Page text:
in 1998 rather than 1988.
Going back to the interviewees, Huw Lloyd-Langton
and Ron Tree make cameo appearances, and both
provide substandard renditions of Hawkwind numbers
not of their writing on vocals and acoustic guitar.
Huw does this in his leafy Henley back garden
(presumably) and is interviewed with his wife Marion
alongside him. Ron is filmed in what looks like a
suburban front room furnished with a highly eclectic
dÃ©cor. He himself comes across in way that is as
amiable and eccentric as the collage of found objects
surrounding him. But in a reminder that this is rock-n-
roll, both musicians would come across to the generalviewer as casualties of the rock star lifestyle, ravaged
to some degree by years of substance abuse. They are not the only ones, with dark glasses abounding
among the interviewees in this programme, hiding quite a few tired old peepers, one would guess. Simon
House wears them, as does Jeff Dexter, the band's road manager during the Charisma period, whose
function in this documentary is mostly to illustrate the raging insanity into which Bob Calvert could
descend. (It's a pity that there's no Hawklords-era footage to illustrate this passage of the programme.)
term affected by drug consumption (though only in the set-piece interview situation for Nik...) But
Lemmy, who must have consumed more stuff than all the rest put together, is his perennial unchanged self,
and probably makes the most telling criticisms of any of the interviewees, without resorting to denigration.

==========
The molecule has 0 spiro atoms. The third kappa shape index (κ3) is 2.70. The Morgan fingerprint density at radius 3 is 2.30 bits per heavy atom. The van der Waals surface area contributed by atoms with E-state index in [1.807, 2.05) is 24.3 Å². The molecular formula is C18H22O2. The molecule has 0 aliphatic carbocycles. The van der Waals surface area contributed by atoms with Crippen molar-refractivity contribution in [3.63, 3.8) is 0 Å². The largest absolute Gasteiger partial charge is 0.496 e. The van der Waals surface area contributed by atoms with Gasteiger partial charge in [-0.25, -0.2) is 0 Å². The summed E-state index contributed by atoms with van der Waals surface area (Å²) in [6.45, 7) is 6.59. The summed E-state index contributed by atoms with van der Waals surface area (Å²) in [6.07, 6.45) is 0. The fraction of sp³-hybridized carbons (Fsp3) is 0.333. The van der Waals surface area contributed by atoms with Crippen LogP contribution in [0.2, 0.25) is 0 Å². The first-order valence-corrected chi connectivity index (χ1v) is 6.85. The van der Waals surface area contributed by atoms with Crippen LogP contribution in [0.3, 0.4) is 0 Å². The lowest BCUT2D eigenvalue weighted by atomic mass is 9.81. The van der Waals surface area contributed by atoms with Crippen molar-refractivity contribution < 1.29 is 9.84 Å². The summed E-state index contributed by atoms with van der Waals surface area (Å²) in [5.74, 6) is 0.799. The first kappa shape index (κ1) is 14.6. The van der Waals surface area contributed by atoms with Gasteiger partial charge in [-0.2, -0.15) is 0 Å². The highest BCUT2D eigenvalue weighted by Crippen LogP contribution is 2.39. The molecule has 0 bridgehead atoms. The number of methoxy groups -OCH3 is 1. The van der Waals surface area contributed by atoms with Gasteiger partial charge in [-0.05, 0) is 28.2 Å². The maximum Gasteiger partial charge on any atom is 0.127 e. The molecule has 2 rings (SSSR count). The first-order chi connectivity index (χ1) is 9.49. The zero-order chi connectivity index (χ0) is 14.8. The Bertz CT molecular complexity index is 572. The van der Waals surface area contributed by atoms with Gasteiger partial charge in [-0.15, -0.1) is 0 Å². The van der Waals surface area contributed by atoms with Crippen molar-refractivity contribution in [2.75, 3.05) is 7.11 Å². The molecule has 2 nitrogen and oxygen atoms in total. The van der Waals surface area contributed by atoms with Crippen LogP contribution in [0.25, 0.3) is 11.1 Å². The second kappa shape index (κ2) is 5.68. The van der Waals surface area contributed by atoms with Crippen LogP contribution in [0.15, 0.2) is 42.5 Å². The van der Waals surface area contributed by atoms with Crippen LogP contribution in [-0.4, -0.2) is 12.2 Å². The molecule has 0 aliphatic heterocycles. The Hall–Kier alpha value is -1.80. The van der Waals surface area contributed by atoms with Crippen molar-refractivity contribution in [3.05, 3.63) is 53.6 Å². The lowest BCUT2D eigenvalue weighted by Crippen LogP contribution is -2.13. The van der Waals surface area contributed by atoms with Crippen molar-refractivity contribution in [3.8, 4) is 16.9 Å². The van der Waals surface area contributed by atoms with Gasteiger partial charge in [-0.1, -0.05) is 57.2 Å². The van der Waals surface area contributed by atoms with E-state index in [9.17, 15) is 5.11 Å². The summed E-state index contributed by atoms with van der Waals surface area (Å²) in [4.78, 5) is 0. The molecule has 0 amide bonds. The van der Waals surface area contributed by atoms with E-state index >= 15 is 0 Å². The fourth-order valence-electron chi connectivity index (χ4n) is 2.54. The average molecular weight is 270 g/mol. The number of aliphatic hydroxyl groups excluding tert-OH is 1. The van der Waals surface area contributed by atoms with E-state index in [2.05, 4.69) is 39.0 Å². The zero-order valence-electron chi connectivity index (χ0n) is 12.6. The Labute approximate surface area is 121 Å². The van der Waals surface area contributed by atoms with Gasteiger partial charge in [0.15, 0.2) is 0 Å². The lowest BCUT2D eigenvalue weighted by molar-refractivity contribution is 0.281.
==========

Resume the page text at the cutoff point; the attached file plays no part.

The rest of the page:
in 1967 taking in Dave Brock busking, and a
welcome shot of the exterior of the All Saints Hall
where Hawkwind's first ever performance took
place...(never seen even a photo of this place
before). These are better than seeing footage of Nik
Turner and Mick Slattery mumming toothlessly in the
spot where the Captain used to busk, apparently.
Doug Smith is another interesting inclusion, sitting at a
polished table in the civilized confines of a drawing
room with a bookcase behind him, and the green
shades of a manicured garden visible outside. This
does not look like the villa in Spain to which he was
once said to have retired, and is a neat contrast to Ron
Tree's home-made shrine of art naÃ¯f / tat...even if
both of them have a potted plant in a bay window.
And there are a few other locations that are worth
noting, with footage of a stroll down Portobello Road
I have not yet mentioned the actual narrative, because it pretty much follows the history of the band, which
is presumably going to be well-known to anyone reading this. To have squeezed in mentions of the band's
1978 split / 1979 rebirth, or the 1985 Chronicle Of The Black Sword album and tour would have
necessitated cutting interview footage with someone like Michael Moorcock or Lemmy - and the choices
made by the programme makers are by and large decent. Given the overall positive tone, though, you do
wonder how much bile and vituperation might have ended up on the cutting room floor. The whole
exercise really does come across as a labour of love, and functions as a counterbalance to Carol Clerk's